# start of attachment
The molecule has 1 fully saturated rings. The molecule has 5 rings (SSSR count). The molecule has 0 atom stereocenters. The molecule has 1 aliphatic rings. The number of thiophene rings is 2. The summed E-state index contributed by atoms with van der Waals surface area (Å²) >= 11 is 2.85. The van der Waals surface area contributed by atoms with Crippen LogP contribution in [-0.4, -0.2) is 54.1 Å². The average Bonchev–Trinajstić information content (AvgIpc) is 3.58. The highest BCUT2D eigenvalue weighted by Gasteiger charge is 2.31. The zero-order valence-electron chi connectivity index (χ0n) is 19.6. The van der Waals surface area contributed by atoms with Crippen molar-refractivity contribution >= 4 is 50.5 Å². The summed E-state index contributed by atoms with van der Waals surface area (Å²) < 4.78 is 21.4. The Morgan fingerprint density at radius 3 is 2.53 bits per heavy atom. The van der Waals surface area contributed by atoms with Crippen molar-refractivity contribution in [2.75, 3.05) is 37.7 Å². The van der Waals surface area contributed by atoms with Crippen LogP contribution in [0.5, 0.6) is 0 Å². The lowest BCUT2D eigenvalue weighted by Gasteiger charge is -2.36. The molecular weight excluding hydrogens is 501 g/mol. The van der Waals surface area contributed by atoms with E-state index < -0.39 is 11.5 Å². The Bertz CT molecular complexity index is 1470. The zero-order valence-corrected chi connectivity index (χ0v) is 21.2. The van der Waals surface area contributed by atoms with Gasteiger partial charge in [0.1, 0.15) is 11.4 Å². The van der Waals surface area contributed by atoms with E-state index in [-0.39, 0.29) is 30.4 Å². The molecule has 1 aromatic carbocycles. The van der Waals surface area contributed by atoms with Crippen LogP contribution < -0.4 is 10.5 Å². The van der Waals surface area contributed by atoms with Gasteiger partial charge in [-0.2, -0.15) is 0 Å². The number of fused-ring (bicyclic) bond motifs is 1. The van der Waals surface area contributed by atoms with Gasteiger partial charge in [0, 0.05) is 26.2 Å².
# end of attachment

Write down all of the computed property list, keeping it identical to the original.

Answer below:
The molecule has 1 fully saturated rings. The molecule has 5 rings (SSSR count). The molecule has 0 atom stereocenters. The molecule has 1 aliphatic rings. The number of thiophene rings is 2. The summed E-state index contributed by atoms with van der Waals surface area (Å²) >= 11 is 2.85. The van der Waals surface area contributed by atoms with Crippen LogP contribution in [-0.4, -0.2) is 54.1 Å². The average Bonchev–Trinajstić information content (AvgIpc) is 3.58. The highest BCUT2D eigenvalue weighted by Gasteiger charge is 2.31. The zero-order valence-electron chi connectivity index (χ0n) is 19.6. The van der Waals surface area contributed by atoms with Crippen molar-refractivity contribution >= 4 is 50.5 Å². The summed E-state index contributed by atoms with van der Waals surface area (Å²) < 4.78 is 21.4. The Morgan fingerprint density at radius 3 is 2.53 bits per heavy atom. The van der Waals surface area contributed by atoms with Crippen molar-refractivity contribution in [2.75, 3.05) is 37.7 Å². The van der Waals surface area contributed by atoms with Crippen LogP contribution in [0.5, 0.6) is 0 Å². The lowest BCUT2D eigenvalue weighted by Gasteiger charge is -2.36. The molecular weight excluding hydrogens is 501 g/mol. The van der Waals surface area contributed by atoms with E-state index < -0.39 is 11.5 Å². The Bertz CT molecular complexity index is 1470. The zero-order valence-corrected chi connectivity index (χ0v) is 21.2. The van der Waals surface area contributed by atoms with Gasteiger partial charge in [0.1, 0.15) is 11.4 Å². The van der Waals surface area contributed by atoms with E-state index in [-0.39, 0.29) is 30.4 Å². The molecule has 1 aromatic carbocycles. The van der Waals surface area contributed by atoms with Crippen LogP contribution < -0.4 is 10.5 Å². The van der Waals surface area contributed by atoms with Gasteiger partial charge in [-0.2, -0.15) is 0 Å². The number of fused-ring (bicyclic) bond motifs is 1. The van der Waals surface area contributed by atoms with Gasteiger partial charge in [0, 0.05) is 26.2 Å².